Basic Maths Question
Sure someone like Manan/Pickup will be able to have a decent stab.
If i have a hundred small balls and i want to join them together to make a large ball, how many balls would you put on each layer of the ball to make it actually ball shaped?
All i'm getting with my efforts are pyramids, which aren't strictly balls.
hmm, interesting Q
a ball is a sphere, therefore it could hv a ball in the middle and that ball is surrounded by other balls .... the middle layer would hv maximum balls, say n number of balls and then the next layers on its two sides would be n-1, something like the equation below:
...., n-2, n-1, n, n-1, n-2, ....
so when you take, n = 10 ... the equation gets solved
My 13 years of maths taught me one thing
The word "Pythagoras"
All you need is TWO balls, and you will find a way.
mitchell knows how to plan an orgy...
Dude,that's anything but a basic maths question... And I am not quite sure I understood the problem correctly,and if I think what I think it means...then I am as useless to you as the problem itself.
If you need to just make a sphere you if you can attach each ball with three others to form triangles you eventually make a hollow sphere-like shape.
Haha the countless number of times you open a text book and find someones drew an extra body part on his picture.
Originally Posted by Josh
In the surds chapter of my current book, some bogan's changed all the s's to t's.
Ancient Babylonians ftw.
Originally Posted by Josh
Look, I haven't done maths since 1987 when I left school, though now I'm doing times tables with my 6 yo twins.
But seriously, if you're not into your maths as part of your job or you have a pretty big interest in it, how is the question posed in this thread a "basic" one? Seems damn hard to me, frankly.
It's not basic if you bloody teach it... why else do you think I haven't answered?
Originally Posted by Burgey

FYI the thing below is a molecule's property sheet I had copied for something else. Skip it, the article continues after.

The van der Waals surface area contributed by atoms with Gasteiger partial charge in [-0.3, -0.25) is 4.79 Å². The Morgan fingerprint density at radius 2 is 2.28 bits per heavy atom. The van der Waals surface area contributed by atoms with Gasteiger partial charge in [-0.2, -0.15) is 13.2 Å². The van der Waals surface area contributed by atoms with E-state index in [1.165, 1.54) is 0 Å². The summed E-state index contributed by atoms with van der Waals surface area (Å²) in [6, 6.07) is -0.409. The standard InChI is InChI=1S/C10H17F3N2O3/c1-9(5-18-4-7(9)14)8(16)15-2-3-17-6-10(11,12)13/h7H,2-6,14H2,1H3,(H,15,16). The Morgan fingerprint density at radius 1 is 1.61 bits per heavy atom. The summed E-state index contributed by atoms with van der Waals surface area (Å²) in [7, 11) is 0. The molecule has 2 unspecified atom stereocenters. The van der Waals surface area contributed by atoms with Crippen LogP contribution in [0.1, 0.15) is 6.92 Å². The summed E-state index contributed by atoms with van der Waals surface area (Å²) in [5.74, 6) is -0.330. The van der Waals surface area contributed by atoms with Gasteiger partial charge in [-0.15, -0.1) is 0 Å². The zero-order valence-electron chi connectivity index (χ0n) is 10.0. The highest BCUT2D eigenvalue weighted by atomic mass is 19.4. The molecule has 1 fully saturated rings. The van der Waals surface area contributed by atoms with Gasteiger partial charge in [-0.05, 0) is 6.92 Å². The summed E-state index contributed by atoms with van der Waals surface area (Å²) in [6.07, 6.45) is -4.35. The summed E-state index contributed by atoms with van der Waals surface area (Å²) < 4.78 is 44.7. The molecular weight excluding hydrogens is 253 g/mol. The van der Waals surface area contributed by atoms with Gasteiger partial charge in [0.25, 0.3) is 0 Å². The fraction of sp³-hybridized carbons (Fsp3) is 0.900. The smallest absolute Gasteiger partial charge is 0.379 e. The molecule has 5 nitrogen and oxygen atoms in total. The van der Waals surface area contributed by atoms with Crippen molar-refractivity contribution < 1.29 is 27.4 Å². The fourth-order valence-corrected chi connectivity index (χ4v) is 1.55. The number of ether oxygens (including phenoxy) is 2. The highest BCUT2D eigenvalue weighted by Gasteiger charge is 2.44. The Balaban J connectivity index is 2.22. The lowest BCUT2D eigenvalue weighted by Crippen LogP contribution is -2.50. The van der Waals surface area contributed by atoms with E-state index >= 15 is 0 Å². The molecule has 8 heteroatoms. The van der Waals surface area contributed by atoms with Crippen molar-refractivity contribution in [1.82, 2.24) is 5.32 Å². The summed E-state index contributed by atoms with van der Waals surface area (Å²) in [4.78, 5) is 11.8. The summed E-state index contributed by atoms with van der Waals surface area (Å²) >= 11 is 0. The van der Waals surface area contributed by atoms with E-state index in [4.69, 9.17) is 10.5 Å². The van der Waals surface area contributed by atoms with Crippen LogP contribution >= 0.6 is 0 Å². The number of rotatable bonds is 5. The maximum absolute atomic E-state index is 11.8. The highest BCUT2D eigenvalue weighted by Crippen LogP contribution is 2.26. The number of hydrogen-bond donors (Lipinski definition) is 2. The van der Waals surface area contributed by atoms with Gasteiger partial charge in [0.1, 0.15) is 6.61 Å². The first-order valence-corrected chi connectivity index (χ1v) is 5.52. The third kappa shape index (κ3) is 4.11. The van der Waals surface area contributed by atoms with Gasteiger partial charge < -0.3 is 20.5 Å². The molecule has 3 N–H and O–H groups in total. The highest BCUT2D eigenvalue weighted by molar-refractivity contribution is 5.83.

Going to sit down and have a (google-aided) crack now, and see what I get.
the diameter of a circle is the longest chord in a circle, so this would be like making two opposite pyramids from a single base, so let's say the diameter has 10 balls there the next chords on either side of the diameter would have 9 balls and so on like shown below
1+2+3+4+5+6+7+8+9+10+9+8+7+6+5+4+3+2+1 = 100 balls
from the eq that i gave in my earlier post
...., n-2, n-1, n, n-1, n-2, ....; taking n =10
Having researched it, no it isn't basic. It's an application of the Kepler Conjecture.
Basically, good layers to use are:
(hexagonally): 1 [blue], 7 [green], 19 [beige], 37 [pink]
(broadly triangular): 3 [olive], 12 [red], 27 [turquoise]
This is two sequences: one with the formula 3n(n+1)+1, the other more simply 3n².
With these formulae you can extend the sequences thus:
1, 7, 19, 37, 61, 91, 127
3, 12, 27, 48, 75, 108, 147
This provides a fairly exhaustive list of numbers of balls in the layers to construct your sphere, maintaining of course a symmetrical layout.
Therefore, your smallest sphere would have one layer of one sphere.
The second would be a 1 - 3 - 1 = making five spheres.
The next would contain 1 - 3 - 7 - 3 - 1 = making fifteen.
This pattern continues as follows: 1, 5, 15, 34, 65, 111, 175, 260, 369, 505, 671, 870, 1105, 1379... and loads of people have found this sequence before, in loads of other things, and it turns out be ½n(n²+1), also known as Sequence A006003.
I actually enjoyed finding all that out. Is that wrong?
No, it wouldn't. That would give you a slice through a sphere.
Originally Posted by ret